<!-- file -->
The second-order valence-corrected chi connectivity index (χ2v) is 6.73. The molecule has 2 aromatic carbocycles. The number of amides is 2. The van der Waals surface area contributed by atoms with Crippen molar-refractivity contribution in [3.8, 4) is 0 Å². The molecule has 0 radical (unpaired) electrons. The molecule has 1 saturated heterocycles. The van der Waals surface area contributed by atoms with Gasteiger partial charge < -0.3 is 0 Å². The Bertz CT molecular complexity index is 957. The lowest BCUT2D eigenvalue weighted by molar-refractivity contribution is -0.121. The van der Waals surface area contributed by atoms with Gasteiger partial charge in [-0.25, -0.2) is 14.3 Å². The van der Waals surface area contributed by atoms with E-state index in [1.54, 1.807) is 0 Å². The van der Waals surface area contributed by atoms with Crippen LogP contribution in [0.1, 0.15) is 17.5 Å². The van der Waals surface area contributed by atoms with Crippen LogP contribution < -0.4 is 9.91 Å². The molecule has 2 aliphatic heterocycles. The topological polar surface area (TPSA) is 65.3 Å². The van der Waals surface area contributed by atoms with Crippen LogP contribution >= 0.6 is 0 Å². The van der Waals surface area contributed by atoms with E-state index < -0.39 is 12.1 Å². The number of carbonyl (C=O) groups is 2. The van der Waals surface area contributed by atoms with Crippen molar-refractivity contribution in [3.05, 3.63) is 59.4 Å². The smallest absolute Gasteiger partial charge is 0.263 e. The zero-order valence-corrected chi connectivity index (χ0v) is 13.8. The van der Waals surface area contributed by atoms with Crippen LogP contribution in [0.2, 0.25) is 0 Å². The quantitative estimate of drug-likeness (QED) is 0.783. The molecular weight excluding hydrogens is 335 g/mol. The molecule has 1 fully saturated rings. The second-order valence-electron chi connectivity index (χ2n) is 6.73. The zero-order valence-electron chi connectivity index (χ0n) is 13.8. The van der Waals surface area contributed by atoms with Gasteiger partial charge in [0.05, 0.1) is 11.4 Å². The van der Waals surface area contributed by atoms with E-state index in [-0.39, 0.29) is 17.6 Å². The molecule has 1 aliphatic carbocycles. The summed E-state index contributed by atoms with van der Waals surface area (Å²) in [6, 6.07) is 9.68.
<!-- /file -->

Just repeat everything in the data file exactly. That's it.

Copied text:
The second-order valence-corrected chi connectivity index (χ2v) is 6.73. The molecule has 2 aromatic carbocycles. The number of amides is 2. The van der Waals surface area contributed by atoms with Crippen molar-refractivity contribution in [3.8, 4) is 0 Å². The molecule has 0 radical (unpaired) electrons. The molecule has 1 saturated heterocycles. The van der Waals surface area contributed by atoms with Gasteiger partial charge < -0.3 is 0 Å². The Bertz CT molecular complexity index is 957. The lowest BCUT2D eigenvalue weighted by molar-refractivity contribution is -0.121. The van der Waals surface area contributed by atoms with Gasteiger partial charge in [-0.25, -0.2) is 14.3 Å². The van der Waals surface area contributed by atoms with E-state index in [1.54, 1.807) is 0 Å². The van der Waals surface area contributed by atoms with Crippen LogP contribution in [0.1, 0.15) is 17.5 Å². The van der Waals surface area contributed by atoms with Crippen LogP contribution < -0.4 is 9.91 Å². The molecule has 2 aliphatic heterocycles. The topological polar surface area (TPSA) is 65.3 Å². The van der Waals surface area contributed by atoms with Crippen LogP contribution >= 0.6 is 0 Å². The van der Waals surface area contributed by atoms with E-state index < -0.39 is 12.1 Å². The number of carbonyl (C=O) groups is 2. The van der Waals surface area contributed by atoms with Crippen molar-refractivity contribution in [3.05, 3.63) is 59.4 Å². The smallest absolute Gasteiger partial charge is 0.263 e. The zero-order valence-corrected chi connectivity index (χ0v) is 13.8. The van der Waals surface area contributed by atoms with Crippen LogP contribution in [0.2, 0.25) is 0 Å². The quantitative estimate of drug-likeness (QED) is 0.783. The molecular weight excluding hydrogens is 335 g/mol. The molecule has 1 fully saturated rings. The second-order valence-electron chi connectivity index (χ2n) is 6.73. The zero-order valence-electron chi connectivity index (χ0n) is 13.8. The van der Waals surface area contributed by atoms with Gasteiger partial charge in [0.05, 0.1) is 11.4 Å². The van der Waals surface area contributed by atoms with E-state index in [-0.39, 0.29) is 17.6 Å². The molecule has 1 aliphatic carbocycles. The summed E-state index contributed by atoms with van der Waals surface area (Å²) in [6, 6.07) is 9.68.